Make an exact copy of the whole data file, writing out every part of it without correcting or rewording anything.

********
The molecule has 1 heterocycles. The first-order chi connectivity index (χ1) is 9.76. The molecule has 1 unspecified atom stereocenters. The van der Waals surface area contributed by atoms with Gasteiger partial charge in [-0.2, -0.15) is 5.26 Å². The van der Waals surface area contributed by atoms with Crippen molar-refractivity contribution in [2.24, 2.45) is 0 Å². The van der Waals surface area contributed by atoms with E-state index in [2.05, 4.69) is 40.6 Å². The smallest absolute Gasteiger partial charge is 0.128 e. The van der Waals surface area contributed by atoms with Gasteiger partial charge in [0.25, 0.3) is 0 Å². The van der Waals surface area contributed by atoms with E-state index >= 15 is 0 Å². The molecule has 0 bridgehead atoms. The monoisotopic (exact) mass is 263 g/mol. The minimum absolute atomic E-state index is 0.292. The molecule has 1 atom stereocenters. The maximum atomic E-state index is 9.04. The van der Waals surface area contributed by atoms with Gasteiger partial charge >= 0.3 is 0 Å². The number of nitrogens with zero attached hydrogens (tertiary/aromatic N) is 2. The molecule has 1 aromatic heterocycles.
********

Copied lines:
The molecule has 1 heterocycles. The first-order chi connectivity index (χ1) is 9.76. The molecule has 1 unspecified atom stereocenters. The van der Waals surface area contributed by atoms with Gasteiger partial charge in [-0.2, -0.15) is 5.26 Å². The van der Waals surface area contributed by atoms with Crippen molar-refractivity contribution in [2.24, 2.45) is 0 Å². The van der Waals surface area contributed by atoms with E-state index in [2.05, 4.69) is 40.6 Å². The smallest absolute Gasteiger partial charge is 0.128 e. The van der Waals surface area contributed by atoms with Gasteiger partial charge in [0.25, 0.3) is 0 Å². The van der Waals surface area contributed by atoms with E-state index >= 15 is 0 Å². The molecule has 0 bridgehead atoms. The monoisotopic (exact) mass is 263 g/mol. The minimum absolute atomic E-state index is 0.292. The molecule has 1 atom stereocenters. The maximum atomic E-state index is 9.04. The van der Waals surface area contributed by atoms with Gasteiger partial charge >= 0.3 is 0 Å². The number of nitrogens with zero attached hydrogens (tertiary/aromatic N) is 2. The molecule has 1 aromatic heterocycles.